(This is an excerpt from the , about Ray Bradbury, who recently went to the great beyond, and had a profound effect on many of us.)
Ray Bradbury died last Tuesday, and I lost the best writing teacher I'd never met.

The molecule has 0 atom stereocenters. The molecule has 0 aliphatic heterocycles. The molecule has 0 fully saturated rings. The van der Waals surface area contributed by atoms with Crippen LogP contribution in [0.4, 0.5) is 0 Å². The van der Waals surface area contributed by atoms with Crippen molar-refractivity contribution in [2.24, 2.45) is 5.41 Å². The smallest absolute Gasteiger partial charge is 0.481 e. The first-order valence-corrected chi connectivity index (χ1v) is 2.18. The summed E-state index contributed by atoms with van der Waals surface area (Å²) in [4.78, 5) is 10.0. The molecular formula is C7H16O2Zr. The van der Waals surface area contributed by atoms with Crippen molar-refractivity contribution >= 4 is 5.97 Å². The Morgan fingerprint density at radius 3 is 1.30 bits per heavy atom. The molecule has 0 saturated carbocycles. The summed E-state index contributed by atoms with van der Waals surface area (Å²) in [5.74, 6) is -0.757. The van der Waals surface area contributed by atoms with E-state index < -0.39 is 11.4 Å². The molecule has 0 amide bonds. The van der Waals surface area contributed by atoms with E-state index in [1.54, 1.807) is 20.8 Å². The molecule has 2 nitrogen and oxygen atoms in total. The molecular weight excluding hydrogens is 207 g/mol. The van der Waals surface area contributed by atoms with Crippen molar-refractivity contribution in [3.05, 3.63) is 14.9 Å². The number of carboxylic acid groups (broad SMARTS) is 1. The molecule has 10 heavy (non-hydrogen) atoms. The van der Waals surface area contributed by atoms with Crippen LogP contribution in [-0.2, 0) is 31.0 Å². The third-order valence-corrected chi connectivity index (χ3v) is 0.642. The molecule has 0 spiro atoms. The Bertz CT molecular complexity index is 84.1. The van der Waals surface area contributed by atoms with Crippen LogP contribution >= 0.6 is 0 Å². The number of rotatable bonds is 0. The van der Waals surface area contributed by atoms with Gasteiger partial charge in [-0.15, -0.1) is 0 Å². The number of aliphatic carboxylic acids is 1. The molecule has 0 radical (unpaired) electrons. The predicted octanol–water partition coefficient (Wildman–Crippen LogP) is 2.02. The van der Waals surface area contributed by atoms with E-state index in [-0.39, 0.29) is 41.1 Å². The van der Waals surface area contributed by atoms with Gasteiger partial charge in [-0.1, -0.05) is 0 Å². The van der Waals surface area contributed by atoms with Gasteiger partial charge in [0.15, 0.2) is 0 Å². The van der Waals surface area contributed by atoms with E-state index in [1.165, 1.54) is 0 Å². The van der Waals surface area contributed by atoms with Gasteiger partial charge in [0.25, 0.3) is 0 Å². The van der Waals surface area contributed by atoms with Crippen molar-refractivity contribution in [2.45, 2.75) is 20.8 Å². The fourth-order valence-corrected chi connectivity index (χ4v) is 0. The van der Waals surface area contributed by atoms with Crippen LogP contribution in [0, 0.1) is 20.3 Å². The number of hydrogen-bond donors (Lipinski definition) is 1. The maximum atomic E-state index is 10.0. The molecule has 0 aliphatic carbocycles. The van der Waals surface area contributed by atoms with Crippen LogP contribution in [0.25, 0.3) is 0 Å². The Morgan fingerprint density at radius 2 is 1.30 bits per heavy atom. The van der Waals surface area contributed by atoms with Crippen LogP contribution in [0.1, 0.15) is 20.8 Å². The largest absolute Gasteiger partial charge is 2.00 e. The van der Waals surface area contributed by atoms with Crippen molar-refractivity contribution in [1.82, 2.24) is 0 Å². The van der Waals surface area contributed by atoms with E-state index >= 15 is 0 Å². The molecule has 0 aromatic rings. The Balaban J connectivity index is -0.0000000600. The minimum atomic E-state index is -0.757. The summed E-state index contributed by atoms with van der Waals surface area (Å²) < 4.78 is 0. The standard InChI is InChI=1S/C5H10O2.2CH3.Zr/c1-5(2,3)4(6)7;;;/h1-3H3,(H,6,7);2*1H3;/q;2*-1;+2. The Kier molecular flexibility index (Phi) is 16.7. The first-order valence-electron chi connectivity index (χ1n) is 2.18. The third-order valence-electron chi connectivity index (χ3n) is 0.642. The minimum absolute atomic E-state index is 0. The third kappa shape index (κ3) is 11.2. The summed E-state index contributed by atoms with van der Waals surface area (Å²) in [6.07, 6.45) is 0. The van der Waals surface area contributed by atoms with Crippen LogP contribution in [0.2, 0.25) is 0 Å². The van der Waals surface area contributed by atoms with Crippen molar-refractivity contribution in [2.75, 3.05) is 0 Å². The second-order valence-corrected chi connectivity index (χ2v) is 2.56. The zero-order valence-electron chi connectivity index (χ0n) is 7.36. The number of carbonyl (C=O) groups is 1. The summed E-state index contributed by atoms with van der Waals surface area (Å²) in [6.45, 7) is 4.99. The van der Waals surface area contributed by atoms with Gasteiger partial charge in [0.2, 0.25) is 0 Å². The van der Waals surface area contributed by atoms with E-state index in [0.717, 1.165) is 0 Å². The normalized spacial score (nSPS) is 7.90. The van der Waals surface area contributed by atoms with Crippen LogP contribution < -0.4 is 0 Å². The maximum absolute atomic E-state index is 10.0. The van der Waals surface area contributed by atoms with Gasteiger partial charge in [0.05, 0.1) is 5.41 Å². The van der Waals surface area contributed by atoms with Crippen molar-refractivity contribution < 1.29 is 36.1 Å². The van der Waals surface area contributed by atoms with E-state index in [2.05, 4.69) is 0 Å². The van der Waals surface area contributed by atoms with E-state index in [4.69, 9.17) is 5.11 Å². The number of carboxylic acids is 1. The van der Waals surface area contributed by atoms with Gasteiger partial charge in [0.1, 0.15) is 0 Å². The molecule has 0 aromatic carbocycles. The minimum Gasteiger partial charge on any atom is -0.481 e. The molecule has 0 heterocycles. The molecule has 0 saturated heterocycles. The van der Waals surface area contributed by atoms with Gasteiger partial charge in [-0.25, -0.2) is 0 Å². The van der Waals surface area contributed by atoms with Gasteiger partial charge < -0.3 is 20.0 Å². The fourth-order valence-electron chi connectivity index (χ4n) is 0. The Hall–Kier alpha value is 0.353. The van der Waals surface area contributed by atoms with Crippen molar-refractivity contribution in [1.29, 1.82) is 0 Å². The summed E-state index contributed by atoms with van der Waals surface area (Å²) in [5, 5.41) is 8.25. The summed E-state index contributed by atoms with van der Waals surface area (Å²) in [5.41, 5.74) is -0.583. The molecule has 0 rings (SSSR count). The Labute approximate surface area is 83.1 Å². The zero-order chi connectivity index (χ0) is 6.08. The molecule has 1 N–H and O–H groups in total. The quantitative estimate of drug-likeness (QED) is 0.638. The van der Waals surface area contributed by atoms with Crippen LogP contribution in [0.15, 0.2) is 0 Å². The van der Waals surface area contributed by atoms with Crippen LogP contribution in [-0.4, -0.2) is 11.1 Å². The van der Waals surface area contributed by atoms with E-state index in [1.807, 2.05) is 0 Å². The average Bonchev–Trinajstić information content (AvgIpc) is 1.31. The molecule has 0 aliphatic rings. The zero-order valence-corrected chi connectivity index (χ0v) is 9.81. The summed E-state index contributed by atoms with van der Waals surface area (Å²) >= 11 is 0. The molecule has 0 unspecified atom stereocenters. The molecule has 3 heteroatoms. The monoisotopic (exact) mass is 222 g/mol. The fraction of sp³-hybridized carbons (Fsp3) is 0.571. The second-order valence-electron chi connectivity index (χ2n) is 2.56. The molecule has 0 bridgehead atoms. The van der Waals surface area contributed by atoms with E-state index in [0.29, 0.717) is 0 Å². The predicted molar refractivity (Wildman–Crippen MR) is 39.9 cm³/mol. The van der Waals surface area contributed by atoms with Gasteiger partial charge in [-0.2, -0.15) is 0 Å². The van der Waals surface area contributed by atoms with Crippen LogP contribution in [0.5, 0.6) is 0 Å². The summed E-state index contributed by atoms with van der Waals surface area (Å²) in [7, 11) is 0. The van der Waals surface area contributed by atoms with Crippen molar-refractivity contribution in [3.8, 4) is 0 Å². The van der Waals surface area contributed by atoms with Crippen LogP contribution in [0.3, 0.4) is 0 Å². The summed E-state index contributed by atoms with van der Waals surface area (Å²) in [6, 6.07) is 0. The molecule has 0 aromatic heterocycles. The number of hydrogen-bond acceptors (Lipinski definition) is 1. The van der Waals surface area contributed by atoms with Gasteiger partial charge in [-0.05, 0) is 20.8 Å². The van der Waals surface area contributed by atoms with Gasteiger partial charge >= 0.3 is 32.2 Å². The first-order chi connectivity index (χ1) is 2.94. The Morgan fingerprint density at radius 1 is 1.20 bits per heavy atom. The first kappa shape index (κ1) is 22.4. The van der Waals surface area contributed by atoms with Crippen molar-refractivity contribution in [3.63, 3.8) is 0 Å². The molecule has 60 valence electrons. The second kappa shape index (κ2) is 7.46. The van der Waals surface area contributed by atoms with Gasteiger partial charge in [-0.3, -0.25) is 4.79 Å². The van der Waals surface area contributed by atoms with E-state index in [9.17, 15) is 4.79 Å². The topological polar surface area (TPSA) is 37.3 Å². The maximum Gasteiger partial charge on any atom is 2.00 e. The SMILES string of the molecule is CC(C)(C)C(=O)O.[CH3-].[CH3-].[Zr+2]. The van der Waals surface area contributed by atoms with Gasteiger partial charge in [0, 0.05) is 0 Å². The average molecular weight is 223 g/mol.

I’ve spent the last week rereading some of my favorite stories in The Illustrated Man and The Martian Chronicles, and I’ve been dipping in and out of the endless summer that is Dandelion Wine. I love his direct, precise language. I love the deceptive simplicity of each story. I love how he defies the standard "show, don’t tell" advice to writers by both showing and telling. I love the tension in an opening line like, “He had smoked a packet of cigarettes in two hours." I love that his advice to new writers is always: "Jump, run, freeze." I love how dandelion wine sounds like a strange and exotic brew, strange until it has been linked so inextricably with the freedom and pleasures of summer, imbued with so much sun-soaked detail, that it is no different than the lemonade my grandmother served us kids at the summer cottage on Long Island: "The wine was summer caught and stoppered."
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